Opening speed is the argument often quoted to support smaller reserves, but the time to reach stabilised descent can be much longer due to the down-planing problem that a small reserve creates. Real life opening speeds vary greatly from the controlled drop test shown in EN reports. The design and packing can influence the reliability much more than size.

A reserve should not be too large, as this might cause oscillation problems. For this reason manufacturers usually quote a weight range, although this is not part of the certification testing. Note that sink rates quoted on certification tests are in perfectly still air after disconnecting the paraglider using quick outs, which very few pilots are equipped to do. Your real sink rate might be higher if your wing causes oscillations or down-planing or you’re in sinking or turbulent air. The attached (stalled) paraglider also slows any ‘gliding’ style reserve (square, Rogallo) so might increase your sink rate. Your sink rate might be lower if you have gained control of your flailing wing and it is assisting the PDA or SQR reserve.


Most manufacturers recommend replacing a reserve parachute after 10 years. So their price on the second hand market decreases on a straight line towards this point. We won’t sell reserves older than the manufacturer’s recommended lifetime, and if you are considering such a reserve be sure that it first has a full inspection by a service centre like The Loft.

High Adventure certifies their Beamer 3 for 14 years assuming it has inspections every 12 months, but warn that the life depends very much on the style of use and quality of care (deployments can significantly reduce the reserve’s life).

Old reserve parachute for paragliding


The reserve usually terminates in a short riser loop. This needs to be connected to the harness using maillons and a reserve bridle (both of which you might have to purchase separately).


See our range of maillons

For the single connection point at the base of the reserve riser, we recommend a Peguet Maillon Rapide Square Stainless Steel 7.0mm (or one of the appropriate shape, see below). Please be careful of cheap copy products which have questionable strength.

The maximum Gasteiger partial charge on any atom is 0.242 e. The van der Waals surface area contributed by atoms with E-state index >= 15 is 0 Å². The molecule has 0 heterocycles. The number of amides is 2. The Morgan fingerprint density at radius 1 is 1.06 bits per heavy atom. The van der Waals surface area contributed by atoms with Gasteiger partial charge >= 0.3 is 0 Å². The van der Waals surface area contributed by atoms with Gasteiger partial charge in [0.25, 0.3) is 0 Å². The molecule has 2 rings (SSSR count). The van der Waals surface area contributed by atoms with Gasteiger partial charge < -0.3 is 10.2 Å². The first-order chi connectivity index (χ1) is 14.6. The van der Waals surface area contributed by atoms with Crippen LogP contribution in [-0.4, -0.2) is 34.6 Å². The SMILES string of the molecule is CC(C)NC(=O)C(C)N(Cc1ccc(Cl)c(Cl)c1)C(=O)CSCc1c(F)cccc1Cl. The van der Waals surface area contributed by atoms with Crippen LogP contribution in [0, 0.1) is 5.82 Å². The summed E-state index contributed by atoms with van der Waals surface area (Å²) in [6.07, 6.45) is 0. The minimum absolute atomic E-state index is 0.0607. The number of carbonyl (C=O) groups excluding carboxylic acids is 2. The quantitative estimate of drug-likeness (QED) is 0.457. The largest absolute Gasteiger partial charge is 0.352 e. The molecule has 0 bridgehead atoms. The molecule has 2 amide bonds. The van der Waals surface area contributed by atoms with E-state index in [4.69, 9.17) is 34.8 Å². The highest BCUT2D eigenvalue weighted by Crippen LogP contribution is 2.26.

For the two attachment points on the harness, use Peguet Maillon Rapide Square Stainless Steel 6.0mm (or one of the appropriate shape, see below).

This is based on recommended industry standards and allows for manufacturing variations and ageing. For tandem flying or more peace of mind, increase maillon size by 1mm.

Typical maillons for connecting a reserve parachute


Measure the width of the webbing on both sides of each connection to ensure you get the right style of maillon. For normal wide webbing to wide webbing: square maillon. Wide to narrow: delta maillon. Narrow to narrow: standard (oval) maillons. Extra wide to wide: trapeze. We have stock of all of these maillons so that the most suitable maillon can be used.

Alternatively, suitable soft links can be used at all points.

Soft shackle connectors for reserve parachutes


Using 40mm O rings, a maillon cover or rubber bands, fix the maillons so that they cannot rotate from their strongest position (lengthwise loading).

The maillon should be properly screwed shut to avoid any possibility of it opening accidentally. Finger tight is generally not enough to be sure they won’t open over time. Tighten a little using pliers but be careful not to over-tighten as this could damage the thread and greatly weaken the maillon!


See our range of reserve bridles